Supporters planned to hang banners on Interstate 5 overpasses Saturday afternoon, and march at 5 p.m., according to the occupyseattle.org website. Seattle is among many places where citizens have launched spinoffs of the Occupy Wall Street protests in New York City.
In Seattle on Saturday, speeches for Indigenous People’s Day were delivered, as counters to the marking of Columbus Day on Monday.
“You people are finally waking up to what the indigenous people have experienced for centuries,” said Patricia Anne Davis, a Navajo who said she quit her job as a tribal government staffer on the reservation and moved to Seattle in 2002.
Labor leaders threw support behind Occupy Seattle and similar protests late this week, and unionists seemed to be about half the Saturday crowd in Seattle, alongside a diverse range of individuals, including students, job seekers, socialists, anarchists, the homeless, curious visitors and local politicians.
“This is an organic, bottom-up democracy, people-speak at its most basic level,” said Dave Freiboth, executive secretary of the Martin Luther King Jr. County Labor Council.
“We’re tired of inequity, we’re tired of economic disparity. We’re tired of corporate fat cats who want us to bail them out, then… act mean to us.”
As a parade of speakers entered their third hour, the event came to resemble a teach-in, heavy on leftish social theory.
Volunteers served chicken, potatoes, dried snacks and coffee from a tent in back of the park. Two tables were set up for sign-making.
A drum-circle formed. Young people slept off the fatigue from overnight sleepovers in the park. Some drivers honked, and a duck-boat operator raised his right fist in support as the tourists clapped.
“If corporations are people, they should not be exempt from the death penalty,” one sign said.
“$oft money, $oft democracy,” another said, in reference to the labyrinthine ways that special-interest groups channel money into political campaigns.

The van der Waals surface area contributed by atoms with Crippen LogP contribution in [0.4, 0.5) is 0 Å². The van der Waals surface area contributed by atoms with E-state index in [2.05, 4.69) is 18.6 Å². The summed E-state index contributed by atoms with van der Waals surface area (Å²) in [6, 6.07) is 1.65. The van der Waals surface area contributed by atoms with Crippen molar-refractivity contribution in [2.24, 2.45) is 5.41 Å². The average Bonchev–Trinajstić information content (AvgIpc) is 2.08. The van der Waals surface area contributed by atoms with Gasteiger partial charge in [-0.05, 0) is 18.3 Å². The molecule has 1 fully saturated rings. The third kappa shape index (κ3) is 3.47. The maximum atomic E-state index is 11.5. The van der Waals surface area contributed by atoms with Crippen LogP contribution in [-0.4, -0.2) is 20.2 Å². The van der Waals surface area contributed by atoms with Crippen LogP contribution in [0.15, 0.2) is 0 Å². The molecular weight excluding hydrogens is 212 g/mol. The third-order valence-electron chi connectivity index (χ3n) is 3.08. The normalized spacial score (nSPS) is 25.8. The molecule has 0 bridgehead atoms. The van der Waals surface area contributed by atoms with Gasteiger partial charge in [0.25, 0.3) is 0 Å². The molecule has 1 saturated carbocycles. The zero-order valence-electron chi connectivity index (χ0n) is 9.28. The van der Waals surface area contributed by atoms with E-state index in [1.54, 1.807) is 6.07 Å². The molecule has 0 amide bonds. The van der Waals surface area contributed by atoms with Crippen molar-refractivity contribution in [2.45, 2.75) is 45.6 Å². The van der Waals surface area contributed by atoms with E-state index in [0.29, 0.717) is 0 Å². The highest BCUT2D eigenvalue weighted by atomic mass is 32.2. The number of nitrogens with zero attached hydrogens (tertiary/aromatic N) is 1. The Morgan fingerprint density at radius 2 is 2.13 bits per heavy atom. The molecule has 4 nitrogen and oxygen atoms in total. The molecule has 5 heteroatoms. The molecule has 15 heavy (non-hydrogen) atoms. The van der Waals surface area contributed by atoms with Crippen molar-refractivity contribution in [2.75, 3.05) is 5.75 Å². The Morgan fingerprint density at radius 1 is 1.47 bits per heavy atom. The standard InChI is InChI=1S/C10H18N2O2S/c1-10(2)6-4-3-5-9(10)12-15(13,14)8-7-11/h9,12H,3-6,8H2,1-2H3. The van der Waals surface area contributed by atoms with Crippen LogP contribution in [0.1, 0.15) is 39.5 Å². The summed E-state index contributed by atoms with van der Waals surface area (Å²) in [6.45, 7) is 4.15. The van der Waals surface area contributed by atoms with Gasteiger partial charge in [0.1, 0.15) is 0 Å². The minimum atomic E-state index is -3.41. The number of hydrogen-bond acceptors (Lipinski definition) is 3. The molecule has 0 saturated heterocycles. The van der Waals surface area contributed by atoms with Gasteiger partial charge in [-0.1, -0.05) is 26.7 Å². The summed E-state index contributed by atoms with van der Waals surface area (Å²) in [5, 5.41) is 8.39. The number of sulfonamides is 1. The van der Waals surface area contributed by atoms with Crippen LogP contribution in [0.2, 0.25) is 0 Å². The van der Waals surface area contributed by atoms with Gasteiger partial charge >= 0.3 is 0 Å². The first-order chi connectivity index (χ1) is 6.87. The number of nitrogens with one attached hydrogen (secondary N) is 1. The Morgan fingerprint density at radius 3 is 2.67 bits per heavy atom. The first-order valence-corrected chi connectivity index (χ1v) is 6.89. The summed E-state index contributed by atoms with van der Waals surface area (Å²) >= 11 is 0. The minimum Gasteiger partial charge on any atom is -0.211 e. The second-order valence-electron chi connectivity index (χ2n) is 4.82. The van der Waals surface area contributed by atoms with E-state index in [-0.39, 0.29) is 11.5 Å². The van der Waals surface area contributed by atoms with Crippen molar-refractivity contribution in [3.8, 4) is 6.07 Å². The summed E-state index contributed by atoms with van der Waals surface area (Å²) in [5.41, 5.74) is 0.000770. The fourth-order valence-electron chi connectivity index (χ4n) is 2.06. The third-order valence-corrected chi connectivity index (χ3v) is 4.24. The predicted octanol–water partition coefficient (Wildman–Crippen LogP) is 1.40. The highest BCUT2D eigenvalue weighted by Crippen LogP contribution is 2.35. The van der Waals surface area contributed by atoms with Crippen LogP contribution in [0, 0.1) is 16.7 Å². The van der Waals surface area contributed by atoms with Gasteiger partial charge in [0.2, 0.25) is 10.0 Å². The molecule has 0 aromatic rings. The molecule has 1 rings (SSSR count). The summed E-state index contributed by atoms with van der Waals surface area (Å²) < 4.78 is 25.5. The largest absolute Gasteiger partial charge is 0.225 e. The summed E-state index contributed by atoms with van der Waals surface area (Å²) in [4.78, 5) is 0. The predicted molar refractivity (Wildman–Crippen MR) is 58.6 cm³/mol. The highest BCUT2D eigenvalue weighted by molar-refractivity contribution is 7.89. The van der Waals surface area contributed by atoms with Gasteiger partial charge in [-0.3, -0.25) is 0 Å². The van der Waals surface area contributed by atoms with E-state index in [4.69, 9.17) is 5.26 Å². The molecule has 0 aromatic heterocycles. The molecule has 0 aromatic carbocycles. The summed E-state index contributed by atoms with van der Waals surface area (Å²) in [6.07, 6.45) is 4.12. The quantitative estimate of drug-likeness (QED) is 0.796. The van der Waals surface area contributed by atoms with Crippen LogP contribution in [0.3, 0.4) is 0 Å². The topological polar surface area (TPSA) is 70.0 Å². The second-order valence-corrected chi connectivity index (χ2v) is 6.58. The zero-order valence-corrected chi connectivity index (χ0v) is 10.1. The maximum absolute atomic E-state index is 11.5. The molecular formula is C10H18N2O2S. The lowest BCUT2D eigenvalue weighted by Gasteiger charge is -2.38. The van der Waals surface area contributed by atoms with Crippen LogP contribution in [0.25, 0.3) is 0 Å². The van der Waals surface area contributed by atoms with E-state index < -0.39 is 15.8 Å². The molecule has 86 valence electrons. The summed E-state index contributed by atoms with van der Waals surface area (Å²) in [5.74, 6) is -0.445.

Labor-union banners represented longshore workers, stagehands, carpenters and teachers.
State Sen. Jeanne-Kohl Welles, D-Seattle, dropped by to donate dried fruit. She said the protest would form some of the “backdrop” for an upcoming special session, when lawmakers face tough decisions about budget cuts.
Washington state has arguably the most regressive tax system in the nation, according to the Institute for Tax and Economic Policy. Income-tax proposals have failed here, and Kohl-Welles said tax reform or even closing loopholes would be tough because of Tim Eyman’s Initiative 1053, which requires a two-thirds majority on such issues. But some lawmakers are talking about a potential ballot referendum, she said.
One bright spot is an uptick in construction-trades employment, said Lee Newgent, executive secretary of the Seattle Building Trades Council. By his count there are 14 construction cranes in the air, including apartment towers being built with union-pension funds, while megaprojects such as the Highway 520 bridge pontoons and Highway 99 replacement have created jobs.
His optimism indicates just how low expectations are these days.
“We are starting to see some encouraging growth. We’re still 35-40 percent [unemployed], but that’s better than 50 to 55 percent,” he said. Occupy Seattle activists said they will stay at the park next week. On Monday, a 5 p.m. rally is planned by Working Washington, who will call on the U.S. to tax the rich and invest in public-works projects, according to fliers being distributed.
Mike Lindblom: 206-515-5631 or firstname.lastname@example.org